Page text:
We walked down a steep rocky trail and then I ran up a steep incline on the path ahead. That was our last climb for the day, after which we headed down into the Pati Valley. We arrived at some simple local accommodation and were welcomed by the family that lived there with some wholesome delicious food and even some cold beers.

Terrenrial downpours and a day of rest

That night we heard some rain started, all was still fine, but suddenly we started hearing thunder, seeing lightening and then it started…. The rain poured down harder than it had rained in that region in many years, it rained so hard that the roof leaked a fine mist onto our beds. Barbara struggled to sleep as the frightening weather beat down on the little cottage we were sleeping in!

The next morning we found out that all the rivers had flooded and there was no chance of us walking anywhere. Our hike up to some near by caves had been cancelled, so we all sat around reading and relaxing, which was quite pleasant with the beautiful birds, kitties getting scratches and plants around where we were staying.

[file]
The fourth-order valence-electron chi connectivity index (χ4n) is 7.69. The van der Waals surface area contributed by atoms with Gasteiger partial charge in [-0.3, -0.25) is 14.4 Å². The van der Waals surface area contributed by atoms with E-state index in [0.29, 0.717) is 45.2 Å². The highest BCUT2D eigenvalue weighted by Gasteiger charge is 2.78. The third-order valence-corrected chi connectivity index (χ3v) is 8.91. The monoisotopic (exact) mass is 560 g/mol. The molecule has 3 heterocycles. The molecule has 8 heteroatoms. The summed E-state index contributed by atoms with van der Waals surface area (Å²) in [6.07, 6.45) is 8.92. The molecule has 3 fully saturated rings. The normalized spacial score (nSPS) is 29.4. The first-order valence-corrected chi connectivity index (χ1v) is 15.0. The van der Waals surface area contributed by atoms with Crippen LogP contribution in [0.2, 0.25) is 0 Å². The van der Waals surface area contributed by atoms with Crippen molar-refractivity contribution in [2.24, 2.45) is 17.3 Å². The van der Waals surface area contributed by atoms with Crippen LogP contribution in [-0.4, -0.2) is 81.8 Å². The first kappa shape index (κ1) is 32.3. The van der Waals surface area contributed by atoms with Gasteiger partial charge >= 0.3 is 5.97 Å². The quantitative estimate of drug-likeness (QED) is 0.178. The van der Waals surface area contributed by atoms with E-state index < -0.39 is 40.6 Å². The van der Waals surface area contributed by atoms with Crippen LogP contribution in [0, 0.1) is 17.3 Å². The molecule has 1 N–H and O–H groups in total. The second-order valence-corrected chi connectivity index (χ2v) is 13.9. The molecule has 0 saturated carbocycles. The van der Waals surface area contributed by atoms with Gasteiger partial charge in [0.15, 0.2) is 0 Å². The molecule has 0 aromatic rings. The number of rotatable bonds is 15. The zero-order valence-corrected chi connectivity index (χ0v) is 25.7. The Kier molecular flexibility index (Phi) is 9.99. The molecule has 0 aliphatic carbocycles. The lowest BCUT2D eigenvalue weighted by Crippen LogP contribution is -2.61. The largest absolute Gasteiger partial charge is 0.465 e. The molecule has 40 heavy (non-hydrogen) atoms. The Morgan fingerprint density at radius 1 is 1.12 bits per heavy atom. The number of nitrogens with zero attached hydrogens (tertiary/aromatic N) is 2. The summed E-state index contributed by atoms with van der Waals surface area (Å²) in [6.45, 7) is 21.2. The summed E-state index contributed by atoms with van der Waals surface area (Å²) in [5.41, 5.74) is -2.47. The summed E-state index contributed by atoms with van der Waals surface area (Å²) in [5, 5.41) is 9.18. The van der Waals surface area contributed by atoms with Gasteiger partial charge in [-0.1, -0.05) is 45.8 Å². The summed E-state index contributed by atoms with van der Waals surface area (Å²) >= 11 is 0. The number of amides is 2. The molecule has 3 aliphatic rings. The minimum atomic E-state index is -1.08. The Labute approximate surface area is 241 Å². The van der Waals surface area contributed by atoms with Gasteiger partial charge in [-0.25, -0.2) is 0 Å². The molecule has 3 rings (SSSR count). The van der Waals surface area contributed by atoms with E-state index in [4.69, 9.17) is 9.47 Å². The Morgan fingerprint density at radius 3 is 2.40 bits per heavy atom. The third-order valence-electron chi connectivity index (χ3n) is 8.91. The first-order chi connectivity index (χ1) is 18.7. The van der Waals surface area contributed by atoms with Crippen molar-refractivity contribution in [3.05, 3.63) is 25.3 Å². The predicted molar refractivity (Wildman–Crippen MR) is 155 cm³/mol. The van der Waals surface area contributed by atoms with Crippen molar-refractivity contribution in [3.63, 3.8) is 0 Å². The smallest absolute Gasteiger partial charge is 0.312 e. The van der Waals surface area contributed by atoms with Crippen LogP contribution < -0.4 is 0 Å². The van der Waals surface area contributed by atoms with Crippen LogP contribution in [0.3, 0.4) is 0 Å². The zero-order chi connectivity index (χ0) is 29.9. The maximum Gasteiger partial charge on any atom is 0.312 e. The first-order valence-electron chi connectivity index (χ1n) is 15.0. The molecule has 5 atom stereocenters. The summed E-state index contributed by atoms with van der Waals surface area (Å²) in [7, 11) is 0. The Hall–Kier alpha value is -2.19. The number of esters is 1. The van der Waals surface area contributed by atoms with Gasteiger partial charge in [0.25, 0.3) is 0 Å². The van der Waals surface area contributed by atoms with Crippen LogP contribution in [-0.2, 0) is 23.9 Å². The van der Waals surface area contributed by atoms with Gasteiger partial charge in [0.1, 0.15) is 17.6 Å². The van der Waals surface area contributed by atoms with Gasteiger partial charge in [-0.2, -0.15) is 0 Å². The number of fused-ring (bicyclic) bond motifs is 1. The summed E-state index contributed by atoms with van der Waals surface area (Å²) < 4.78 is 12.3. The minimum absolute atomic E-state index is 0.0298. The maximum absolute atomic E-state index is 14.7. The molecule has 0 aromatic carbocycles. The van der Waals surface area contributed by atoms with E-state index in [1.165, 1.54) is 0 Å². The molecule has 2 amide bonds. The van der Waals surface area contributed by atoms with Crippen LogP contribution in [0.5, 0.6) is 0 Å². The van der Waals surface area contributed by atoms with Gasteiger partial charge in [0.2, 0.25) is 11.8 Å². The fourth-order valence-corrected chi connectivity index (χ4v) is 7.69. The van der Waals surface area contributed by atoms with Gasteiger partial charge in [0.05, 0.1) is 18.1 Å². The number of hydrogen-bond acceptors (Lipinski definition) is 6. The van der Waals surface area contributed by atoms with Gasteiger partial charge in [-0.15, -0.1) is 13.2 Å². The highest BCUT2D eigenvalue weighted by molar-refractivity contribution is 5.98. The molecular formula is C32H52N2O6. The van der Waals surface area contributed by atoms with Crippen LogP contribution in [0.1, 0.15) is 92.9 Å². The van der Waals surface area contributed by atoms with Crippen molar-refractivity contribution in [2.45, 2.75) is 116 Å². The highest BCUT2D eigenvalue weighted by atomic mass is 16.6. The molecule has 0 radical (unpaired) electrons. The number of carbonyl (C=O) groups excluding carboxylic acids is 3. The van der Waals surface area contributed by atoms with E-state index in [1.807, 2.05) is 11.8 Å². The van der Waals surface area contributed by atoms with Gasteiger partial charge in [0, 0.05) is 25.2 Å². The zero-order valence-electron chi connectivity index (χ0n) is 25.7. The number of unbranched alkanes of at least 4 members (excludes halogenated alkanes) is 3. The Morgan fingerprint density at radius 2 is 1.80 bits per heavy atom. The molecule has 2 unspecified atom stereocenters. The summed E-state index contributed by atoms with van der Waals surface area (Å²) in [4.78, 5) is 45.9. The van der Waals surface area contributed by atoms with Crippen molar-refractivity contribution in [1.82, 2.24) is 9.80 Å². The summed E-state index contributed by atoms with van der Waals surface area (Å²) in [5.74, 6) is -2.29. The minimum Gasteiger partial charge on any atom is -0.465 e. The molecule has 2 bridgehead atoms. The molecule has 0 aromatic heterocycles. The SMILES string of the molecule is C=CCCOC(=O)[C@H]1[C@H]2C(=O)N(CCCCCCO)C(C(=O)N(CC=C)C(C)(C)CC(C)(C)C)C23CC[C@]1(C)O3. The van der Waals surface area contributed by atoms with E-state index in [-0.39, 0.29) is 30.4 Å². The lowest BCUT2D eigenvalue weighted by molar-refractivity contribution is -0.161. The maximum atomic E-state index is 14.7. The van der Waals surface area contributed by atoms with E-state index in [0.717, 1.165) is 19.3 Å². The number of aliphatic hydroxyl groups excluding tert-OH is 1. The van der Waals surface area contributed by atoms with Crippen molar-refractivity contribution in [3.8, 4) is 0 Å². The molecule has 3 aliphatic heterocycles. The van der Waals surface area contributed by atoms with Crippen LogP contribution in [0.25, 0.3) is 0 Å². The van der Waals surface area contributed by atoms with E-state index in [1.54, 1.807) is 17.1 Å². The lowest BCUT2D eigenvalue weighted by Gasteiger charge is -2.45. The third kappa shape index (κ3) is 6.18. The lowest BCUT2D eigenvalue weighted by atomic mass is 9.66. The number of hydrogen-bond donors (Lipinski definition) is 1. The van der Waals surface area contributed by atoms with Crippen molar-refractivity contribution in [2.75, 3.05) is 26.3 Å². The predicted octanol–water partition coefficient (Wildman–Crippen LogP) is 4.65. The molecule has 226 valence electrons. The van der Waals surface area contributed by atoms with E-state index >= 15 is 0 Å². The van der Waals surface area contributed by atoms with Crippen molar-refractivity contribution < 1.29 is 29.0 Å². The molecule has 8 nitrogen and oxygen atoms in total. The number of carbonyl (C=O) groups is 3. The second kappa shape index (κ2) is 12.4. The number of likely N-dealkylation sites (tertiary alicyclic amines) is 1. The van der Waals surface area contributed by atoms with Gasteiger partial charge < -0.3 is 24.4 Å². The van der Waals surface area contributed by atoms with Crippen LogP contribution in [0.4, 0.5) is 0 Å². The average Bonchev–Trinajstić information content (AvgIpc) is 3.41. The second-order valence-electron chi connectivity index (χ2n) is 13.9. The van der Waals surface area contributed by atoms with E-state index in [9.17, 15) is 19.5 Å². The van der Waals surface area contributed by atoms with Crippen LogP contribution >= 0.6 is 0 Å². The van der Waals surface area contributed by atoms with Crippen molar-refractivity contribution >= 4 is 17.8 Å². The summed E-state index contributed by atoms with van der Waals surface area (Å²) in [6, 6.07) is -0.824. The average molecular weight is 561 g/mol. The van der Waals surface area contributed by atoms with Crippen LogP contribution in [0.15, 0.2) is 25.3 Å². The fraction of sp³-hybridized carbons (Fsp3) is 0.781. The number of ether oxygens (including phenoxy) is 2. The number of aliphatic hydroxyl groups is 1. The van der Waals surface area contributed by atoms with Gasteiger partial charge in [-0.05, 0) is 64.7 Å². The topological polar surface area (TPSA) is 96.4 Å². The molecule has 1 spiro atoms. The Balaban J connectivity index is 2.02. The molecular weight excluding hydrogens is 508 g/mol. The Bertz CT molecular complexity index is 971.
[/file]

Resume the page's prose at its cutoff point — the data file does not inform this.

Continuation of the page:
We packed up in the late part of the afternoon and headed to a new house about 10min walk down the path. We could move earlier in the day because all the streams had merged into a raging river, which blocked our path. The new house had panoramic views of the surrounding mountains. Early to bed for everyone after a tasty dinner together.

Above the big waterfall

Barbs and I had a pretty bad night’s rest, so we woke up feeling stiff and miff… It had rained all night and the double mattress was too big for the bed frame, nothing a bit of Brazilian coffee couldn’t sort out!